The Explorer’s Guide To Christianity
by Marcus Braybrooke


I hope this book will help people of other religions and none to appreciate Christianity. I also hope that Christians will learn more about the rich heritage which is theirs.

It is difficult to convey the devotional heart of a faith. This is why I have included several quotations from hymns and prayers. Christians, over the centuries, have pictured Jesus in many different ways and have expressed their beliefs in a variety of doctrines. Theological debate is as intense today as it has been in the past. We are, however, beginning to recognize that truth is multi-faceted and that the True and Living God transcends all human description and language. Instead of thinking in rigid terms that one view is right and another wrong or one belief is orthodox and another heretical, we are learning that different theologies, be they feminist, classical, black or liberation, can add to the fullness of our understanding of God’s revelation in Christ.

Christians have also practiced their religion in a variety of ways and the expression of their service to the community has depended on particular historical, political and geographical situations. As we learn to live as citizens of one world, the history of the whole world-wide church becomes the inheritance of all Christians and a rich resource for the future. I write from the standpoint of a Church of England parish priest and many of my examples are from that tradition, but I recognize that the Church of England is one church amongst many churches, just as Christianity is one religion amongst many world religions which are slowly learning to share with each other their spiritual treasures and to work together for peace, the relief of human need and the preservation of the planet.

It is hard to know what to include in a short book and I am conscious of many omissions. I hope that the suggestions for further reading, at the end of each chapter, will enable readers to follow up topics in which they are interested. The available literature is, of course, enormous.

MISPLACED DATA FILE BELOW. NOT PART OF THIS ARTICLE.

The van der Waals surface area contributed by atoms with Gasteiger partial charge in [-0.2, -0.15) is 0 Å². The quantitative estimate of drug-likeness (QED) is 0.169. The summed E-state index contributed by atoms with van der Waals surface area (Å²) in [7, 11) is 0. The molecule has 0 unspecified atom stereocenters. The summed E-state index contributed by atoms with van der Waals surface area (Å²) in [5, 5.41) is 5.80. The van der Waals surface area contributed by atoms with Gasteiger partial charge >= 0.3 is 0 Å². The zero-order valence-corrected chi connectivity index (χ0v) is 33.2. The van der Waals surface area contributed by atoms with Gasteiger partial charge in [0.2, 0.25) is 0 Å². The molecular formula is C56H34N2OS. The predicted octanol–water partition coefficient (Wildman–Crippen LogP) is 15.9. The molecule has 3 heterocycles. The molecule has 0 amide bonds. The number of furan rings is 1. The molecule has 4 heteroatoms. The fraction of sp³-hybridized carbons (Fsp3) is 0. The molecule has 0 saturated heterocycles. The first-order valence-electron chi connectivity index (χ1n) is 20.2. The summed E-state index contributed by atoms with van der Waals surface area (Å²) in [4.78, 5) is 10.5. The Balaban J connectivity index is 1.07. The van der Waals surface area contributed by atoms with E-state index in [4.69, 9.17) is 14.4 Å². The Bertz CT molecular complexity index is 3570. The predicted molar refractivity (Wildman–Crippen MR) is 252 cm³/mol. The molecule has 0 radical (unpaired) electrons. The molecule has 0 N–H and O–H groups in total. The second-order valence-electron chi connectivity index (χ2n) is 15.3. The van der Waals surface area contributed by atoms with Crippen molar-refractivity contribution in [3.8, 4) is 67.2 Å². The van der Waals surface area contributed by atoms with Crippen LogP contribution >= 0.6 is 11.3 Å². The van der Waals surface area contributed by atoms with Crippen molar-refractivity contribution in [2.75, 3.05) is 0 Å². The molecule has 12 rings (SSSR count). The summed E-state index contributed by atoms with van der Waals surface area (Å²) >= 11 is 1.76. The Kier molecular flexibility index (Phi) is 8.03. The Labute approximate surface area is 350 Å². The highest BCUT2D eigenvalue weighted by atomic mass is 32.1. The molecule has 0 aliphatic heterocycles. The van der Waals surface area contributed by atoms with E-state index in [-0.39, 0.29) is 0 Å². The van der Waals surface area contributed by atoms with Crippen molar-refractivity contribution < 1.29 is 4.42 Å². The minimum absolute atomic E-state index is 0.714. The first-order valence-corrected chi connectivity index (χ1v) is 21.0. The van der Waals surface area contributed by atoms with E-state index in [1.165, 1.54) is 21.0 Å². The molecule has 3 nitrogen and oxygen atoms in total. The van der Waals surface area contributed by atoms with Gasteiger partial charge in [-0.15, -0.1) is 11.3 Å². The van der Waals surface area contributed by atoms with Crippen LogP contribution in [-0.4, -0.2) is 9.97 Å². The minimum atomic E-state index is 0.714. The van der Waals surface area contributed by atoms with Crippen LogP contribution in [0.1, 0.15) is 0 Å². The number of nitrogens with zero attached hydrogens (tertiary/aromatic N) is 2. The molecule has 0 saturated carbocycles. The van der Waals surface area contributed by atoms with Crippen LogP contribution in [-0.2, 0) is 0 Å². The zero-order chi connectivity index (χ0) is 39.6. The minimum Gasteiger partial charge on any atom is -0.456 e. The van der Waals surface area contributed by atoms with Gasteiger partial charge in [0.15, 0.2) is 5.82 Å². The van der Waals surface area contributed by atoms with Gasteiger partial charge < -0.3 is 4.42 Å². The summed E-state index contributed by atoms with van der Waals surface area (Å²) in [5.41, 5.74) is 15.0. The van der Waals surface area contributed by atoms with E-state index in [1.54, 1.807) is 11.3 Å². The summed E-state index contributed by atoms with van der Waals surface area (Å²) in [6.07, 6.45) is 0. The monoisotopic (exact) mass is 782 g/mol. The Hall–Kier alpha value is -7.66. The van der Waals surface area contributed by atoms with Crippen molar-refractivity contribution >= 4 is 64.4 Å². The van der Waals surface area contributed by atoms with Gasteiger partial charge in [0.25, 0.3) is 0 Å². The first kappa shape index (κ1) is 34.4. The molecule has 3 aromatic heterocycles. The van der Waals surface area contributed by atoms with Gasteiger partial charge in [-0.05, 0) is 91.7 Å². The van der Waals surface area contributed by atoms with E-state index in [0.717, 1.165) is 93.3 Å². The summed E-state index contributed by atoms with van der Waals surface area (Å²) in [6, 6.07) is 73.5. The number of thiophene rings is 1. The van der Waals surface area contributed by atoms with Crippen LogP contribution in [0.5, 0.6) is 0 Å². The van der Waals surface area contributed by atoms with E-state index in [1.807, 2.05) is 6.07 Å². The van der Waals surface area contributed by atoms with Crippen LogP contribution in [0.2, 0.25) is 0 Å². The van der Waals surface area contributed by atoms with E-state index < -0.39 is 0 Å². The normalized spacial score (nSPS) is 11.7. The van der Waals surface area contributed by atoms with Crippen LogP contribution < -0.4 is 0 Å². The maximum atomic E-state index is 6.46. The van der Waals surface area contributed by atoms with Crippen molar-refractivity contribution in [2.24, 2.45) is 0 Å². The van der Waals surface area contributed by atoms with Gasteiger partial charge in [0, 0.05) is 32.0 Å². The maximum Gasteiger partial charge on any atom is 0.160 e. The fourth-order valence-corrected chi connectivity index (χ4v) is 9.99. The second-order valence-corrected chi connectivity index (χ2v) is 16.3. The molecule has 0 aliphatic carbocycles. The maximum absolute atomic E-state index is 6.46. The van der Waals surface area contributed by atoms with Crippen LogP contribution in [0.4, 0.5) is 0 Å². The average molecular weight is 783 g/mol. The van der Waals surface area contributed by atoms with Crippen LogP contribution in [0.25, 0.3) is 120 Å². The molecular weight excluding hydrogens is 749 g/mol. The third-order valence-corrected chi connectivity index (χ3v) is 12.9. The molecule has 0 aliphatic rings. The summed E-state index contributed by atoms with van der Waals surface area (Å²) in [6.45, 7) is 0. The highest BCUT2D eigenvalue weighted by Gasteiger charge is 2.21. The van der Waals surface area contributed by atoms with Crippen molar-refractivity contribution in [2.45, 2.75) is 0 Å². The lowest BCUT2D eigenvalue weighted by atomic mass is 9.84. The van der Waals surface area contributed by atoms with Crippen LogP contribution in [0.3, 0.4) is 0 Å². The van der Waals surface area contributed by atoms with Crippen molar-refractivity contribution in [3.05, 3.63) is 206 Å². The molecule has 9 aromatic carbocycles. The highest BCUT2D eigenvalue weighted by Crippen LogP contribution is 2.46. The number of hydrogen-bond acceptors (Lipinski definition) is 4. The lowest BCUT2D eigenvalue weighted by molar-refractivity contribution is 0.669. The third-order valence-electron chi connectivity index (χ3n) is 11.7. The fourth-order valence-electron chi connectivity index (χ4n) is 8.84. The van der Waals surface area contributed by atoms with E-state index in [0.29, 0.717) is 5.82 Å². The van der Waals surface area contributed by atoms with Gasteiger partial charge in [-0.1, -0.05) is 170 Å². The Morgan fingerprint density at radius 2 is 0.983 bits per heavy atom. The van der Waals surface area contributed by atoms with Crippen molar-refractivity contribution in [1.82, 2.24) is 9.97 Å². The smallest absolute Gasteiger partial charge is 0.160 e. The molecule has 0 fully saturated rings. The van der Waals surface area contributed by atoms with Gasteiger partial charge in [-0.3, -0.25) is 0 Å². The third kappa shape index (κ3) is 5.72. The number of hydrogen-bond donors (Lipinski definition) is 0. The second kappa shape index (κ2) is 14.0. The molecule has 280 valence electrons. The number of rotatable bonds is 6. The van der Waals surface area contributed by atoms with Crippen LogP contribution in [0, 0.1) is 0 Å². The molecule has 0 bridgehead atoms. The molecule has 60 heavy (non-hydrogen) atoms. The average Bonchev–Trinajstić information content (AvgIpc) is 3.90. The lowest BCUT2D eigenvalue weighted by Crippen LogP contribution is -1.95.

Those who wish to pursue biblical issues will find Peake’s Commentary on the Bible, ed. Matthew Black and H. H. Rowley (Thomas Nelson and Sons, 1962), although dated, very useful.

Hans Küng’s On Being A Christian (Collins, 1977) and Christianity, The Religious Situation of Our Time (SCM Press, 1995) are a mine of information.

Various dictionaries are very useful, such as The Concise Oxford Dictionary of the Christian Church, ed. E. A. Livingstone (Oxford University Press, 1977); A New Dictionary of Liturgy and Worship, ed. J. G. Davies (1986); A New Dictionary of Christian Theology, eds. Alan Richardson and John Bowden (1983); A Dictionary of Christian Spirituality, ed. Gordon S. Wakefield (1983) and A New Dictionary of Christian Ethics, eds. John Macquarrie and James Childress (1986); all of which are published by SCM Press. The Oxford Dictionary of World Religions, ed. John Bowker (Oxford University Press, 1997); Dictionary of Beliefs and Religions, eds. Rosemary Goring and Frank Whaling (Chambers, 1992) are invaluable, as are the relevant articles in the Encyclopaedia Britannica.

Quotations from the Bible, unless otherwise stated, are from the New International Version. Other versions used are the Jerusalem Bible (JB), the New English Bible (NEB) and the Authorized Version (AV).

I would like to thank Judith Longman, Religious Editorial Director of Hodder and Stoughton, for her encouragement, and Mary, my wife, for her enthusiastic support and forbearance, and my teachers, colleagues and parishioners for all that I have learned from them.

Marcus Braybrooke